• Discuss the basic tenets of the diverse subjects of law, define the legal terms related to these areas, and prepare the documents related to these specialties;
  • Analyze and evaluate the relevant legal issues presented in various fact patterns;
  • Prepare various documents in preparation for litigation and post-trial practice;
  • Incorporate computer technology in law office management and data compilation systems.
Transfer Policy: Prospective students may transfer no more than 30 credits, and no more than 12 credits of legal specialty courses, into Associates in Applied Science degree program, and only with the approval of the Program Director.

American Sign Language and Deaf Studies

The American Sign Language and Deaf Studies Degree Program is designed for individuals who do not have a college degree and are interested in the field of Deaf Studies, linguistics, communications, psychology, social work, rehabilitation, education of the Deaf and other related areas. The program provides a multi-disciplinary and interdisciplinary approach in American Sign Language and Deaf Studies. Areas of scholarly pursuit include cultural and historical studies, linguistic examination, and literary analysis, as well as the study of the language in its conversational form. Graduates will be prepared for entry-level positions working with Deaf persons or transfer to four-year degree programs. This program can be completed either as a part-time or full-time student in a day or evening program.

Students are admitted to the ASL and Deaf Studies Program when they have demonstrated English competency and have satisfactorily completed the two semesters of the Pre-entry-level. Students are required to have satisfactorily completed ENG 101 and ENG 102 before taking ASL 201 (ASL 3) and ASL 205 (Linguistics of ASL).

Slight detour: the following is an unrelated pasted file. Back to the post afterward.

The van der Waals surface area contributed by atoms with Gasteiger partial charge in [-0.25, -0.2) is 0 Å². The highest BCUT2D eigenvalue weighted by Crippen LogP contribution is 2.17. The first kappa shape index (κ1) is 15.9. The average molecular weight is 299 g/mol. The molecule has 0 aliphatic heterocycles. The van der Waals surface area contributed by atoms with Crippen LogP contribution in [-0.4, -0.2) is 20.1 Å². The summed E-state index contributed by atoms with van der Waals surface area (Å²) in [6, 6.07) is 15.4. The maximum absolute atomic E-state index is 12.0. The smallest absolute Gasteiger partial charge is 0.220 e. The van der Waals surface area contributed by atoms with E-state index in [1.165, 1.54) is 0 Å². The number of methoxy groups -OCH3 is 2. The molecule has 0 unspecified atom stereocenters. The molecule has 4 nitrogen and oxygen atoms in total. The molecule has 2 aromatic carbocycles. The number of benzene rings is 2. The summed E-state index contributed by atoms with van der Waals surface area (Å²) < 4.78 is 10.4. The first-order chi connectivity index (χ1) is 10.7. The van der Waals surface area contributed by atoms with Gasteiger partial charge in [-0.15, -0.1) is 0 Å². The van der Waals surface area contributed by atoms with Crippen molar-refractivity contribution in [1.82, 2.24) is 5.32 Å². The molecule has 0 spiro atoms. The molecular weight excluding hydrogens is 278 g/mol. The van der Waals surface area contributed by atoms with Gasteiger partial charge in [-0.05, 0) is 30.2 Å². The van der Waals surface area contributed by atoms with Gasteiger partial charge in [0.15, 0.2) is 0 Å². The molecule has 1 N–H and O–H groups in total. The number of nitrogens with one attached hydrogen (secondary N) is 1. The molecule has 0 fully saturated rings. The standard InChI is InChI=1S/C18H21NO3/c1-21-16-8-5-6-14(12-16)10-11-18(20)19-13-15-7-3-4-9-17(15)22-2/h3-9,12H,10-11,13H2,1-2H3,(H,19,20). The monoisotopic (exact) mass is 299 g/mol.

Deaf and Hard of Hearing students are encouraged to participate in this program.

American Sign Language – English Interpreting

The American Sign Language-English Interpreting Program is designed for individuals who are interested in the field of American Sign Language-English Interpreting. The program provides a multi-disciplinary and interdisciplinary approach of instruction. The five-semester program (after the pre-entry-level is completed) is designed to equip students with knowledge and skills for entry-level sign language interpreting. Areas of scholarly pursuit include cultural and historical studies, linguistic examination, and literary analysis, as well as the study of the language in its conversational form. The courses within the program are geared to preparing students for evaluation for certification through the National Association of the Deaf – Registry of Interpreters for the Deaf National Interpreters Certificate. Graduates will be prepared for entry-level interpreting positions working with Deaf persons or transfer to four-year degree programs. This program can be completed either as a part-time or full-time student in a day or evening program.